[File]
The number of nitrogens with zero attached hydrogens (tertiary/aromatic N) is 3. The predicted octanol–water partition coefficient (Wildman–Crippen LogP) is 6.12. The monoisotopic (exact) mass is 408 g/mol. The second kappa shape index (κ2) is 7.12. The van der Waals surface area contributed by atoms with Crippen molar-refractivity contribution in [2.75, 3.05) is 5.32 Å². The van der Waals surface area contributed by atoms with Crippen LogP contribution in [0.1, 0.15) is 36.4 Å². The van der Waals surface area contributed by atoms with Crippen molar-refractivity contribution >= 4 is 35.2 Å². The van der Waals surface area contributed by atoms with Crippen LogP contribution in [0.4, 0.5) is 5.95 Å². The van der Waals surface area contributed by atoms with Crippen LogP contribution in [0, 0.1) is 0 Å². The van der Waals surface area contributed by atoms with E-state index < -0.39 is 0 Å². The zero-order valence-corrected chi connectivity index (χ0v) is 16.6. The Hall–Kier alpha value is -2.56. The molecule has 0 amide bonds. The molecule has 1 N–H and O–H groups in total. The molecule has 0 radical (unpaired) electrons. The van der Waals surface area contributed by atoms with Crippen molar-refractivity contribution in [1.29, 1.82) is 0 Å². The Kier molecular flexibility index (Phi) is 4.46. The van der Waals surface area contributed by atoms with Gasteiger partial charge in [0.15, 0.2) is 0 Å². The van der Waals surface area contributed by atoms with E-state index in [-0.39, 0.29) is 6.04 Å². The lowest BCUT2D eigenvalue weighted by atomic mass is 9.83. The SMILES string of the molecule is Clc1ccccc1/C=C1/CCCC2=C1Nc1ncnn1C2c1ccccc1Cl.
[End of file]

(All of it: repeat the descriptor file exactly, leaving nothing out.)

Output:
The number of nitrogens with zero attached hydrogens (tertiary/aromatic N) is 3. The predicted octanol–water partition coefficient (Wildman–Crippen LogP) is 6.12. The monoisotopic (exact) mass is 408 g/mol. The second kappa shape index (κ2) is 7.12. The van der Waals surface area contributed by atoms with Crippen molar-refractivity contribution in [2.75, 3.05) is 5.32 Å². The van der Waals surface area contributed by atoms with Crippen LogP contribution in [0.1, 0.15) is 36.4 Å². The van der Waals surface area contributed by atoms with Crippen molar-refractivity contribution >= 4 is 35.2 Å². The van der Waals surface area contributed by atoms with Crippen LogP contribution in [0.4, 0.5) is 5.95 Å². The van der Waals surface area contributed by atoms with Crippen LogP contribution in [0, 0.1) is 0 Å². The van der Waals surface area contributed by atoms with E-state index < -0.39 is 0 Å². The zero-order valence-corrected chi connectivity index (χ0v) is 16.6. The Hall–Kier alpha value is -2.56. The molecule has 0 amide bonds. The molecule has 1 N–H and O–H groups in total. The molecule has 0 radical (unpaired) electrons. The van der Waals surface area contributed by atoms with Crippen molar-refractivity contribution in [1.29, 1.82) is 0 Å². The Kier molecular flexibility index (Phi) is 4.46. The van der Waals surface area contributed by atoms with Gasteiger partial charge in [0.15, 0.2) is 0 Å². The van der Waals surface area contributed by atoms with E-state index in [-0.39, 0.29) is 6.04 Å². The lowest BCUT2D eigenvalue weighted by atomic mass is 9.83. The SMILES string of the molecule is Clc1ccccc1/C=C1/CCCC2=C1Nc1ncnn1C2c1ccccc1Cl.